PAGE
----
No idea!
On Jan 15, 2018, at 3:28 PM, Christopher T. Tessaglia-Hymes <c...@cornell.edu> 
wrote:

> PS - One more thought: has a falconry bird been ruled out?
> 
> Thanks
> 
> Sincerely,
> Chris
> 
> On Jan 15, 2018, at 3:05 PM, bob mcguire <bmcgu...@clarityconnect.com> wrote:
> 
> Here is my report on yesterday’s trip around the lake. Of particular note: 3 
> Snowy Owls, Gryfalcon, Wood Duck, Glaucous Gull.
> 
> Bob McGuire
> 
> 
> Cayuga Bird Club Field Trip 14 January 2108
> 
> Seven well-bundled up folks joined Ken and me for a day-long jaunt around the 
> lake. This trip was postponed from the previous weekend due to the cold and 
> wind. The conditions today were not much better, starting out around zero but 
> no wind. 
> 
> Because the south end of the lake was misted over, we began to bird in 
> earnest at Ladoga where we quickly got on a pair of Trumpeter Swans. 
> Trumpeters are not unusual in the Basin, but they are a rare sight in 
> Tompkins County. Our ABA on the birds brought several more birders out to see 
> them. Then, following up on the sound of distant Cardinal, we are drawn to 
> nearby feeders and were able to add Pine Siskin and Northern Mockingbird to 
> several people’s year lists. From the spit at Myers we were able to look past 
> a couple of hunters to add two Long-tailed Ducks.
> 
> The next stop was Belltown Dairy to try for field birds. We were hugely 
> rewarded with a large flock of Snow Buntings, Horned Larks, and two Lapland 
> Longspurs feeding intermittently in the middle of the road and in the 
> adjacent field. The view of a Longspur on stubby legs, hunkered in the middle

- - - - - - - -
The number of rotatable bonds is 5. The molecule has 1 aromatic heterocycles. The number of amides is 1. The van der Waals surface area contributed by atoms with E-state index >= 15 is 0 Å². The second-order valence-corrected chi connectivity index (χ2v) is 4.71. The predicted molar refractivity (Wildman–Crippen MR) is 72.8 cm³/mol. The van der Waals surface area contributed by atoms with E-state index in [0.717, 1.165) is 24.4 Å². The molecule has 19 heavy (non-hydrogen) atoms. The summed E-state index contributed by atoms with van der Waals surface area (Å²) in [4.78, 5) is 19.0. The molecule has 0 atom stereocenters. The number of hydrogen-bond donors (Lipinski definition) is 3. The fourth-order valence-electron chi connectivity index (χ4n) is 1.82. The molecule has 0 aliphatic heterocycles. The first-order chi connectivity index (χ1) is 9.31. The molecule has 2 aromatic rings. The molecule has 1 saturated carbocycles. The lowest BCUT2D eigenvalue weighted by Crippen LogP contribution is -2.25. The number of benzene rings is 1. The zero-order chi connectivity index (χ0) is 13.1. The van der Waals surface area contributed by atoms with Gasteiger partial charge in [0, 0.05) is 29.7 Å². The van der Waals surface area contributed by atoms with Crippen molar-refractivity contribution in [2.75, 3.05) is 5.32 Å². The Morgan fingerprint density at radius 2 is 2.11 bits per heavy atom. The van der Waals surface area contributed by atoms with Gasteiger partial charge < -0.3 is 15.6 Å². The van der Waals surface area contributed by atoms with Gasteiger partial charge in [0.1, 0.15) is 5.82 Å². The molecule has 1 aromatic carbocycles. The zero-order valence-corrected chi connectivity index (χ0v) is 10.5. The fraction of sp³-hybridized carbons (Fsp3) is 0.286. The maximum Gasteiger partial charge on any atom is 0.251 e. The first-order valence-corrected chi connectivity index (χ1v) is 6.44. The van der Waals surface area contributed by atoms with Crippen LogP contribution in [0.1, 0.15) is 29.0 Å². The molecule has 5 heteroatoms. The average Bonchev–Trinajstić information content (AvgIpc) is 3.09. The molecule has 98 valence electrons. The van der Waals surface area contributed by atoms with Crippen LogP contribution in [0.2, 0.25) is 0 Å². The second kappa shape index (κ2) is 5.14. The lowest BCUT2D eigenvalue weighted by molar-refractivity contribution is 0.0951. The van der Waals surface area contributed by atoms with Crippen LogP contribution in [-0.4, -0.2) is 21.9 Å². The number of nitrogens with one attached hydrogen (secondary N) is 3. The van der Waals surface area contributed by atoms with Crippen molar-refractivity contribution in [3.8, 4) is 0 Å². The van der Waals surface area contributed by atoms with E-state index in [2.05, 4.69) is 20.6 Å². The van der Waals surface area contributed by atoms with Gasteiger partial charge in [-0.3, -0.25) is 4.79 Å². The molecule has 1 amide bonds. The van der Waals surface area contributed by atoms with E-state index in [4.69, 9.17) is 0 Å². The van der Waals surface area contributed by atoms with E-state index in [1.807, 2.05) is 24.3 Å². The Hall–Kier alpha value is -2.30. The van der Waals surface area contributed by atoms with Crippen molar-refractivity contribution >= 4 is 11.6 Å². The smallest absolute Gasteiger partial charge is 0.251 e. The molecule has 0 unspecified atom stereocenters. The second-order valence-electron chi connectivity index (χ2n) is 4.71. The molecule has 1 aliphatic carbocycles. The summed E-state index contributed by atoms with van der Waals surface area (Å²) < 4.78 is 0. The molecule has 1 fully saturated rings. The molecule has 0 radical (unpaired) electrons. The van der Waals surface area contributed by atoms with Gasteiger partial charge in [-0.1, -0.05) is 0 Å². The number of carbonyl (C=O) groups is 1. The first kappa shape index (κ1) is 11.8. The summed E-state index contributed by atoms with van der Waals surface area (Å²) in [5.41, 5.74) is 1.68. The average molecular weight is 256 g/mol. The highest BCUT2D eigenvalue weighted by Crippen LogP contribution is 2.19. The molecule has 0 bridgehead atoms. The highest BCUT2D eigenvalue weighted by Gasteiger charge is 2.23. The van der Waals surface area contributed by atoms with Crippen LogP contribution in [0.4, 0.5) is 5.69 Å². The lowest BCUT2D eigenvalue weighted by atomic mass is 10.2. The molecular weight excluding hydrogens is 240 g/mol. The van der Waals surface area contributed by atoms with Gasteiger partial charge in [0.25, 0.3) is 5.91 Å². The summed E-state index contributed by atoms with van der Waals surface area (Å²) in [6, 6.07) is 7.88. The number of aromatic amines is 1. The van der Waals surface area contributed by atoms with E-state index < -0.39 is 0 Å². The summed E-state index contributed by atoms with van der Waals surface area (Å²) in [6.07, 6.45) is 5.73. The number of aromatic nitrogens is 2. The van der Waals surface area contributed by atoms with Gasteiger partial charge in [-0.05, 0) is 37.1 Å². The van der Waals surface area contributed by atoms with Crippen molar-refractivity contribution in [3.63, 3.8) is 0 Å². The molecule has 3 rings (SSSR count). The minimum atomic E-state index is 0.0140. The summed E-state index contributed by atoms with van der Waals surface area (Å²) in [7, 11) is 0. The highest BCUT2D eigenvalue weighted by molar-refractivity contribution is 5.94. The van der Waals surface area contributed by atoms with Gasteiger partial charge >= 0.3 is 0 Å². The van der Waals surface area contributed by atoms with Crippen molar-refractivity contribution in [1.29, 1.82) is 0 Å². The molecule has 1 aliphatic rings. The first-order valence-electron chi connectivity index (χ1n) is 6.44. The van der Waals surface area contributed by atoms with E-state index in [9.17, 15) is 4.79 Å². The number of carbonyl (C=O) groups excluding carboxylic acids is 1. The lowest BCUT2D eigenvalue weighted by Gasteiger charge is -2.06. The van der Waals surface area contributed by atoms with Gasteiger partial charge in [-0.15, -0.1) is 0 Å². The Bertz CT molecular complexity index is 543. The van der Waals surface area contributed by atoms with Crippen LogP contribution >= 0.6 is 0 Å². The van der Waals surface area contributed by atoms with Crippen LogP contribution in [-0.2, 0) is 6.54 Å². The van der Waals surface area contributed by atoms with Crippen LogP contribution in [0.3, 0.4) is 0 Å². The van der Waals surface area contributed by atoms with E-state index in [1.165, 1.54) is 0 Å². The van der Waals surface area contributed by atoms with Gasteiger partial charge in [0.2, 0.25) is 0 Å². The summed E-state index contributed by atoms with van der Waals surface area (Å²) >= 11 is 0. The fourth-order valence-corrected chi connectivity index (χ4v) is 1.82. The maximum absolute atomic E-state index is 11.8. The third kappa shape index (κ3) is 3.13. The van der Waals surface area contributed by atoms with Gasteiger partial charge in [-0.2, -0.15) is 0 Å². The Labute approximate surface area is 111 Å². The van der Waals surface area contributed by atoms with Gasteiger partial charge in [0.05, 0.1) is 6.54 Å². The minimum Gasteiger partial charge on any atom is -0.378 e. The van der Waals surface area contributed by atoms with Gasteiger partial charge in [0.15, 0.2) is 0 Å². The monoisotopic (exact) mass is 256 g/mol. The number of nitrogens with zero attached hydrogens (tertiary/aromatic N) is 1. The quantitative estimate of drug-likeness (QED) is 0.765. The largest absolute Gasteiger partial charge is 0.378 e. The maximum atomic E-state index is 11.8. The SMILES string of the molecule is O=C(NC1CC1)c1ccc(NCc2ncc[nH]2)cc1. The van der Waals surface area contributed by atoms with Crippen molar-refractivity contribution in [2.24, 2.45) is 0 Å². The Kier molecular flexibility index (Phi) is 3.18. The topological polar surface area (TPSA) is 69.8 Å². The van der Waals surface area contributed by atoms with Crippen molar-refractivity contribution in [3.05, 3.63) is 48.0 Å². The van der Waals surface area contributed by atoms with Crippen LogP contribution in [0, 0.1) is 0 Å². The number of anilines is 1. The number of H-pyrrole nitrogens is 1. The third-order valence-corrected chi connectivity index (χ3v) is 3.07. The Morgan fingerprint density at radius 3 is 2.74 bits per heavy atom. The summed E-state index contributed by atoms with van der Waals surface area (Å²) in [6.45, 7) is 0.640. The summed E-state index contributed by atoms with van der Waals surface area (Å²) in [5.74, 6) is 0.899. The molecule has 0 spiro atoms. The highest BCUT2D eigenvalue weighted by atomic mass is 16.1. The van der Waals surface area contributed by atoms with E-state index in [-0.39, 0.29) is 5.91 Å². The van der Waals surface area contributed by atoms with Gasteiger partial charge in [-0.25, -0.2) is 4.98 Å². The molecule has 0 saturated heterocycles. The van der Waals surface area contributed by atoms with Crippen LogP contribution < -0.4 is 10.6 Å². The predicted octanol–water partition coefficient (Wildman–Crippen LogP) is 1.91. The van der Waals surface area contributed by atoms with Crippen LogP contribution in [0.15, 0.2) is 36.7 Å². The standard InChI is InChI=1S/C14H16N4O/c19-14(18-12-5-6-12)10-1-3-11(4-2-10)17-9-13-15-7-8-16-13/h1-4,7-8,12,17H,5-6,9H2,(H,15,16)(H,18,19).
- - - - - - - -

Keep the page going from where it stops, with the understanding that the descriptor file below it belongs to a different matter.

> of the road some 50 feet away, was the best that I have ever had!
> 
> We picked up Wild Turkey along Route 90 north of King Ferry and the 
> continuing Glaucous Gull from the bluffs just south of Aurora. There we also 
> had our first and rather small flock of Aythya ducks plus four White-winged 
> Scoters and a couple of Horned Grebes. I should note there that we never did 
> come across the large numbers of Aythya (numbering in the thousands) that had 
> been seen the previous week along the east side of the lake.
> 
> In Union Springs, the Factory Pond held the usual collection of Gadwall, 
> Buffleheads, Mallards, and Black Ducks as well as three Green-winged Teal and 
> a single Common Goldeneye. On to the Mill Pond we were able to pick out the 
> single Wood Duck amid the thousands of Canada Geese and assorted Aythya, 
> Mallards, Wigeon, and Gadwall. A quick check of the outlet creek yielded the 
> day’s only Belted Kingfisher and Song Sparrow. At this point we were already 
> well past lunch time and took a short break at the Nice ’n Easy - where we 
> ran into Gary Kohlenberg with great directions to the Seneca Falls Snowy Owl.
> 
> We found the first Snowy in a field just east of the airport runway and a 
> second one perched atop one of the hangers. At that point we were pretty much 
> done for the day and headed south to check on an earlier report of another 
> owl. As we passed the quarry on Hoster Road Diane said something like “That 
> looks the right shape for a falcon”. We stopped and, for the next hour, with 
> help from Kevin McGowan, tried for good scope views of a large, dark bird 
> with a consistently dark face that was perched in the tall trees above the 
> quarry and, maddeningly, obscured by branches. Photos were taken and the 
> field marks were discussed, to the ultimate conclusion that there was, again 
> this year, a Gyrfalcon in the area.
> 
> After that we really did head for home, with a quick stop along Ridge Road 
> for the third Snowy Owl of the day. The trip went a little longer than 
> planned, but the weather really wasn’t a deterrent. I’d have to say that it 
> was a successful trip!
> 
> 
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> 
> --
> Christopher T. Tessaglia-Hymes
> Field Applications Engineer
> Bioacoustics Research Program, Cornell Lab of Ornithology
> 159 Sapsucker Woods Road, Ithaca, New York 14850
> W: 607-254-2418   M: 607-351-5740   F: 607-254-1132
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> 
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